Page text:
Companies developing software for themselves or for customers know how complex, expensive and time consuming can be releasing a new product.
Development team members have to independently work on code and share it when needed, build and rebuild it on the same or different environments, while QA engineers have to test it on multiple configurations and scenarios, until the final deployment in production, where several factors are out of control and can mine stability and reliability.
IT managers always had small or no possibilities to mitigate technical issues and smooth the release path. But server virtualization changed everything becoming one of the first choices for boost the process.
In this article we’ll see how deploying a VMware virtual infrastructure can reduce most of the problems our development department encounter, speeding up its capability to deliver new products at new, unexpected levels.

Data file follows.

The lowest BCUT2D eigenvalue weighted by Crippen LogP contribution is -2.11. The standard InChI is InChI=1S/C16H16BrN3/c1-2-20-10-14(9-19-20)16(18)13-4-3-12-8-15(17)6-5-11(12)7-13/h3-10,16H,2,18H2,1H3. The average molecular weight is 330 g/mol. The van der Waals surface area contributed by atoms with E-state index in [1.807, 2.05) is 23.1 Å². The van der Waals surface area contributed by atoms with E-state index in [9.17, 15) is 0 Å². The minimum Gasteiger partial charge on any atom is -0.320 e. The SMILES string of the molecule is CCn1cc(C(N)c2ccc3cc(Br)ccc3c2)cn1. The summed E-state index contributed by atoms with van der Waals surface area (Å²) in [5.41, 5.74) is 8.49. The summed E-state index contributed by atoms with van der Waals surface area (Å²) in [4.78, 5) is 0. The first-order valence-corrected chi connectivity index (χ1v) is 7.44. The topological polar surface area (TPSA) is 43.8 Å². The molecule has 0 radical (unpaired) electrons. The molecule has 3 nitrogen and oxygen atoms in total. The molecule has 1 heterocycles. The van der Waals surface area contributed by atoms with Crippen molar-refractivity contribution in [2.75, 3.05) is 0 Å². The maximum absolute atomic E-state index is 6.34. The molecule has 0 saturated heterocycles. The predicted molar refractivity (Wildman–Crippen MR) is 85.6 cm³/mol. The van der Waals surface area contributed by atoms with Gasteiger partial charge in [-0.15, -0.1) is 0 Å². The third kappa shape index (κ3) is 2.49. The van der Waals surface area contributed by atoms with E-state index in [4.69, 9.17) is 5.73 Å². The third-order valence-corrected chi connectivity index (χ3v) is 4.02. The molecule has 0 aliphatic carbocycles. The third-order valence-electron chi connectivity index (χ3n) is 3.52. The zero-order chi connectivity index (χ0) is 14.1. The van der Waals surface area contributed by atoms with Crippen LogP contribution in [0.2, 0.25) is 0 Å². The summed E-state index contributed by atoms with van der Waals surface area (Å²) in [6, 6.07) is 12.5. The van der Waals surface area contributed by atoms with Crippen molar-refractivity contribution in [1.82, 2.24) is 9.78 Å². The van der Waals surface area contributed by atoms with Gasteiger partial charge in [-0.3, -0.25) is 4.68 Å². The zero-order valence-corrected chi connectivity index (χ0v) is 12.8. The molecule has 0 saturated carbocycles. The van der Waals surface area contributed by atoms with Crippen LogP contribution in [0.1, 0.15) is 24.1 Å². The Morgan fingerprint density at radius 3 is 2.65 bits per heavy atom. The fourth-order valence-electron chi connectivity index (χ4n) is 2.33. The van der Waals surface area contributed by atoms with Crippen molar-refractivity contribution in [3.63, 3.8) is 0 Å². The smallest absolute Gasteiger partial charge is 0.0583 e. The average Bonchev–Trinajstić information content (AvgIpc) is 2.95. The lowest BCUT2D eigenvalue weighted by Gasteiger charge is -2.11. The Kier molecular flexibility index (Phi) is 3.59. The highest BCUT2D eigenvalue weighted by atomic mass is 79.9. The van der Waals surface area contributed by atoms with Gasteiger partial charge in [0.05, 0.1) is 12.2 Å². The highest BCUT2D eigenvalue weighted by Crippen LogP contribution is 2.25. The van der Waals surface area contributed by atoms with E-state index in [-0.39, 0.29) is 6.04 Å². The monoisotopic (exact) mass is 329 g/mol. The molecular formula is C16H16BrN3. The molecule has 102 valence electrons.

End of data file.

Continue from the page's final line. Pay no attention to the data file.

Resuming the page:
VMware is not the only company offering virtualization solutions, but its wide range of products and its capability to seamless migrate a virtual machine from a platform to another makes it the best choice for this scenario.
The very first issue of a software development is environment integrity.
For many software engineers is normal having their development tools on the everyday workstation. When a new project starts the large majority of them simply start coding on the same environment they use for browsing the web, reading the email, watch videos or presentations, etc. Often even gaming on it.
Such systems should be perfectly clean, like the fresh installation where customers are supposed to host the product we are developing. Unfortunately this rarely happens.
Daily use for so many tasks imply a lot of installed software, which injects libraries, requires high-level permissions, modifies environmental variables and so on. Not to talk about possible malware infections.